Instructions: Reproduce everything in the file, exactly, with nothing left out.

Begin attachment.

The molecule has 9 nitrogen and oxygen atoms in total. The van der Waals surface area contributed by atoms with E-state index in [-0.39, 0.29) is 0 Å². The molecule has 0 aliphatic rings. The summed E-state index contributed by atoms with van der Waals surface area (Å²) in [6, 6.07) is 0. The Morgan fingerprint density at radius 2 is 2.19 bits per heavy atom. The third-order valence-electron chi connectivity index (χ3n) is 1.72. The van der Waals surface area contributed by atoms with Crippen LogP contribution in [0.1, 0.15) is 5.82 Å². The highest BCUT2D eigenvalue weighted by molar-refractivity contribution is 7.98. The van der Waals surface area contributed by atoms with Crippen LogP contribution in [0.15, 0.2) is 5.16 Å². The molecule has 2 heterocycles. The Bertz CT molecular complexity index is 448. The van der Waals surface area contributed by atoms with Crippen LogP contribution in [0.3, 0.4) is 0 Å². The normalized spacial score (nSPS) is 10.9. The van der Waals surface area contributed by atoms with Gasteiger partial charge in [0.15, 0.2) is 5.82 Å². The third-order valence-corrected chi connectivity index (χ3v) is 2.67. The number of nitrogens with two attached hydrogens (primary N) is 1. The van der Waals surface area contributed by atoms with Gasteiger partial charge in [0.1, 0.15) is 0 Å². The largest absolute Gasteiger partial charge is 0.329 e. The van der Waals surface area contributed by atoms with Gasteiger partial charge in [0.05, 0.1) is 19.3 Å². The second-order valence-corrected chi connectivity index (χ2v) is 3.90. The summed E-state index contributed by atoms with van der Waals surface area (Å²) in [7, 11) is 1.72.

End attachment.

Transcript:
The molecule has 9 nitrogen and oxygen atoms in total. The van der Waals surface area contributed by atoms with E-state index in [-0.39, 0.29) is 0 Å². The molecule has 0 aliphatic rings. The summed E-state index contributed by atoms with van der Waals surface area (Å²) in [6, 6.07) is 0. The Morgan fingerprint density at radius 2 is 2.19 bits per heavy atom. The third-order valence-electron chi connectivity index (χ3n) is 1.72. The van der Waals surface area contributed by atoms with Crippen LogP contribution in [0.1, 0.15) is 5.82 Å². The highest BCUT2D eigenvalue weighted by molar-refractivity contribution is 7.98. The van der Waals surface area contributed by atoms with Crippen LogP contribution in [0.15, 0.2) is 5.16 Å². The molecule has 2 heterocycles. The Bertz CT molecular complexity index is 448. The van der Waals surface area contributed by atoms with Crippen LogP contribution in [0.3, 0.4) is 0 Å². The normalized spacial score (nSPS) is 10.9. The van der Waals surface area contributed by atoms with Gasteiger partial charge in [0.15, 0.2) is 5.82 Å². The third-order valence-corrected chi connectivity index (χ3v) is 2.67. The number of nitrogens with two attached hydrogens (primary N) is 1. The van der Waals surface area contributed by atoms with Gasteiger partial charge in [0.1, 0.15) is 0 Å². The largest absolute Gasteiger partial charge is 0.329 e. The van der Waals surface area contributed by atoms with Gasteiger partial charge in [0.05, 0.1) is 19.3 Å². The second-order valence-corrected chi connectivity index (χ2v) is 3.90. The summed E-state index contributed by atoms with van der Waals surface area (Å²) in [7, 11) is 1.72.